The motion was put forward by Broken Hill’s mayor, Tom Kennedy, at a meeting in the last week of May and supported eight votes to two. Kennedy defended the decision on ABC local radio, saying “why do we need to be welcomed to our own land?” …
Kennedy told the council meeting that traditional owners would still be invited to perform welcome to country but at no financial cost to the council. It had previously paid between $150 and $250 for traditional owners to perform a welcome to country and $300 for a smoking ceremony.
Those rates were already well below those recommended by the National Association for the Visual Arts, which suggests $300-$750 for a welcome to country and up to $1,500 for a smoking ceremony. …
Kennedy argued that a welcome to country lost its value if it was being paid for.
Is the “Welcome to Country” scam finally running dry? It’s had a good run, this “ancient ceremony” that was invented in 1976. But, in a classic tale of hubris, just when it’s become all-but-ubiquitous, the racket may finally be going broke.
Not just because Australians are thoroughly sick of the empty virtue-signalling, and constant tacit implications that they don’t belong in their own country. But also because more and more Australians are waking up to the fact that it’s a cynical money-grab.
Members of Broken Hill’s Aboriginal community have criticised a decision by its local council to stop paying them for undertaking Welcome to Country ceremonies. Under the revision, Broken Hill’s traditional owners, the Wilyakali people, would still be invited to perform the ceremony, but at no financial cost to the council.
Naturally, the grifters are miffed at their nice little earner coming a cropper.
For Wilyakali woman Taunoa Bugmy, who has been performing the ceremony for more than 15 years at various events, it was a shock — especially during Reconciliation Week. “I’m heartbroken, I’m spiritually disrupted, I feel detached a little bit from my community, I feel outcasted,” Ms Bugmy said….
So, what she means is that every time some pseudo white, calling themselves “Aunty Bev Possum” or “Uncle Billy Noonuccle”, whack on a bit of ochre and bore the pants off everyone at a school assembly, local council meeting, or footy match, they’re trousering a few grand in their lap-lap.
What part of this isn’t screaming “scam”?
Stephen writes about the recent fiasco in Perth, at the opening of a section of freeway, when two opposing groups turned out to do the Welcome and started bickering:
Recently we saw the farce at the “grand opening” of the Romeo Road extension of the Mitchell Freeway. There all the dignitaries were standing around like stuffed chooks under an overpass as two aboriginal elders/custodians/grifters bickered about who should be conducting the “traditional” smoking ceremony.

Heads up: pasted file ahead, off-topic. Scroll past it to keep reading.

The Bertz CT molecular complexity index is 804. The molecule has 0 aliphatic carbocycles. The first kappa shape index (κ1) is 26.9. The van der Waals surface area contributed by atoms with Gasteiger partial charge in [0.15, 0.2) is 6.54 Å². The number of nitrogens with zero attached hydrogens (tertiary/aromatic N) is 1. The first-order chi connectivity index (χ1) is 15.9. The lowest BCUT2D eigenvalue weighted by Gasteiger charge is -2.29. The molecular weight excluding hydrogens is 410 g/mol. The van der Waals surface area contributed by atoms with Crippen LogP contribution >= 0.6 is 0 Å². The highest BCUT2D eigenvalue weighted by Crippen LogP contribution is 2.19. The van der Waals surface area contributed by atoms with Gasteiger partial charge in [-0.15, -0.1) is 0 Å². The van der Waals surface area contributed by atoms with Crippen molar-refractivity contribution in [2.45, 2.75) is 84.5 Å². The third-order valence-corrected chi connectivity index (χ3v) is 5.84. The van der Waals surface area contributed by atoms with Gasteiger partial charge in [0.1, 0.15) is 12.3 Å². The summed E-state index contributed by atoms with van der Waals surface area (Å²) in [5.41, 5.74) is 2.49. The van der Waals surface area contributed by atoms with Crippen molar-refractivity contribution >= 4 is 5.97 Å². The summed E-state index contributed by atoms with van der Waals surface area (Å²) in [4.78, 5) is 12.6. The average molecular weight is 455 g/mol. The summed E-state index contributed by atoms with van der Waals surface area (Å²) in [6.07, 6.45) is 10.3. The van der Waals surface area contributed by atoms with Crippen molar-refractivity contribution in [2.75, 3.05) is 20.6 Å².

On the ground was a pitiful looking coloured plastic bucket, made in China no doubt. Inside were some smouldering green eucalyptus tree leaves, clipped illegally from a native tree one suspects. The fire, such as it was, would probably have been started with a fire lighter, made in China, and some fire starter material, also, probably from China. All very “traditional”.
As the two geniuses bickered one might wonder about what the dispute centred around. It was the right to conduct a ceremony, wasn’t it? But ceremonies are well, ceremonial aren’t they? Why would anyone want to be paid to perform a ceremony? Isn’t it honour enough to be asked? And there’s the rub.
Remove the financial incentive and all the infighting over who gets to perform a ceremony will instantly vanish — as likely will the people wanting to perform said ceremonies. You can bet Sydney to a brick that had there been no pecuniary interest in that smoking ceremony those two upstanding but bickering native gentlemen would not have graced us with their presence. Strange that.
An Old Bushy’s View:
I’m both tired of and bristling at the seemingly endless stream of demands that I back with a ‘yes’ vote something our PM Albanese calls the Voice. I am exhorted by most sections of the media to support this or be castigated as a racist, a redneck bigot indelibly opposed to a fair and equitable Australia. A future of harmony and reconciliation, I am assured, will inevitably follow if we give a very small proportion — roughly three per cent — of our population a second or third voice in Parliament. This is something the non-Aboriginal rest of us do not have.
My initial reaction was one of perplexed annoyance. Surely, this Voice business is unnecessary and counterproductive, I reasoned, but this mood soon became an appalled bemusement when I read The Australian‘s profile of Marcia Langton and saw the headline ‘Vote ‘No’ and you won’t get a welcome to country again’. It sounds like a good deal to me.
Another reason to vote “no” on the Voice.
hat-tip Stephen Harper